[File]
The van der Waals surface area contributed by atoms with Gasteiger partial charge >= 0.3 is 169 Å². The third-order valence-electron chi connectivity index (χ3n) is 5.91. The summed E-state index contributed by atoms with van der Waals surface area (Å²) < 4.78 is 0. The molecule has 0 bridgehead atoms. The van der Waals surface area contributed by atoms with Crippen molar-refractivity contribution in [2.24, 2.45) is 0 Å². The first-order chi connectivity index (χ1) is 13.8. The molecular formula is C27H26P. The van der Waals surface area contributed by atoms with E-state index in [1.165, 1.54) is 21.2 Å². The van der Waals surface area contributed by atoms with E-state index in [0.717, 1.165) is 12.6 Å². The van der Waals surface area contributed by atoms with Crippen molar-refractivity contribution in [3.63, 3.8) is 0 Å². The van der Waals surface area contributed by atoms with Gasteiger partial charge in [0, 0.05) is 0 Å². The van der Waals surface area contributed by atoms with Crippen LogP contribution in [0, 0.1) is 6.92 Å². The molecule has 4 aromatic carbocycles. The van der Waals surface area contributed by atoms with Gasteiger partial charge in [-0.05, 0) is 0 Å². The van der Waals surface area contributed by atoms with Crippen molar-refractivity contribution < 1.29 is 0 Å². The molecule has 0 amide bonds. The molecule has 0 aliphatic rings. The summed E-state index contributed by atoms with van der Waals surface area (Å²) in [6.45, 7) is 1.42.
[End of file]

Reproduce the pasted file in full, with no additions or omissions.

The van der Waals surface area contributed by atoms with Gasteiger partial charge >= 0.3 is 169 Å². The third-order valence-electron chi connectivity index (χ3n) is 5.91. The summed E-state index contributed by atoms with van der Waals surface area (Å²) < 4.78 is 0. The molecule has 0 bridgehead atoms. The van der Waals surface area contributed by atoms with Crippen molar-refractivity contribution in [2.24, 2.45) is 0 Å². The first-order chi connectivity index (χ1) is 13.8. The molecular formula is C27H26P. The van der Waals surface area contributed by atoms with E-state index in [1.165, 1.54) is 21.2 Å². The van der Waals surface area contributed by atoms with E-state index in [0.717, 1.165) is 12.6 Å². The van der Waals surface area contributed by atoms with Crippen molar-refractivity contribution in [3.63, 3.8) is 0 Å². The van der Waals surface area contributed by atoms with Gasteiger partial charge in [0, 0.05) is 0 Å². The van der Waals surface area contributed by atoms with Crippen LogP contribution in [0, 0.1) is 6.92 Å². The molecule has 4 aromatic carbocycles. The van der Waals surface area contributed by atoms with Gasteiger partial charge in [-0.05, 0) is 0 Å². The van der Waals surface area contributed by atoms with Crippen molar-refractivity contribution < 1.29 is 0 Å². The molecule has 0 amide bonds. The molecule has 0 aliphatic rings. The summed E-state index contributed by atoms with van der Waals surface area (Å²) in [6.45, 7) is 1.42.